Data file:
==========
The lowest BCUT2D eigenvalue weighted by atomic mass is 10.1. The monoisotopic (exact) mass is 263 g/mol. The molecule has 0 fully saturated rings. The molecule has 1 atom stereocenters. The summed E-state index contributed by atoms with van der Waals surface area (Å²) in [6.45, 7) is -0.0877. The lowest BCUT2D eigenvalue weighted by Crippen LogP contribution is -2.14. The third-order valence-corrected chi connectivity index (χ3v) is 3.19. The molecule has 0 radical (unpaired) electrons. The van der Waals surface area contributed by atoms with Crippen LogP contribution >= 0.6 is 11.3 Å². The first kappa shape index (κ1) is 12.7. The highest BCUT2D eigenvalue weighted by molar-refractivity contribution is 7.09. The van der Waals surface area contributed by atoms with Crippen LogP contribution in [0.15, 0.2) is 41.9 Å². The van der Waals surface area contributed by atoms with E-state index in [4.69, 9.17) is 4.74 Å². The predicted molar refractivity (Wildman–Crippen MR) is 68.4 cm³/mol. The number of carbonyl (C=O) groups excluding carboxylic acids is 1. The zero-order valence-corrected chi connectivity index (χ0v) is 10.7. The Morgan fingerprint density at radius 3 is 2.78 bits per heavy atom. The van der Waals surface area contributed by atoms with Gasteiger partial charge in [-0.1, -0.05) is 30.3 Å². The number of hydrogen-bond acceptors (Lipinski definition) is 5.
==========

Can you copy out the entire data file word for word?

The lowest BCUT2D eigenvalue weighted by atomic mass is 10.1. The monoisotopic (exact) mass is 263 g/mol. The molecule has 0 fully saturated rings. The molecule has 1 atom stereocenters. The summed E-state index contributed by atoms with van der Waals surface area (Å²) in [6.45, 7) is -0.0877. The lowest BCUT2D eigenvalue weighted by Crippen LogP contribution is -2.14. The third-order valence-corrected chi connectivity index (χ3v) is 3.19. The molecule has 0 radical (unpaired) electrons. The van der Waals surface area contributed by atoms with Crippen LogP contribution >= 0.6 is 11.3 Å². The first kappa shape index (κ1) is 12.7. The highest BCUT2D eigenvalue weighted by molar-refractivity contribution is 7.09. The van der Waals surface area contributed by atoms with Crippen LogP contribution in [0.15, 0.2) is 41.9 Å². The van der Waals surface area contributed by atoms with E-state index in [4.69, 9.17) is 4.74 Å². The predicted molar refractivity (Wildman–Crippen MR) is 68.4 cm³/mol. The number of carbonyl (C=O) groups excluding carboxylic acids is 1. The zero-order valence-corrected chi connectivity index (χ0v) is 10.7. The Morgan fingerprint density at radius 3 is 2.78 bits per heavy atom. The van der Waals surface area contributed by atoms with Gasteiger partial charge in [-0.1, -0.05) is 30.3 Å². The number of hydrogen-bond acceptors (Lipinski definition) is 5.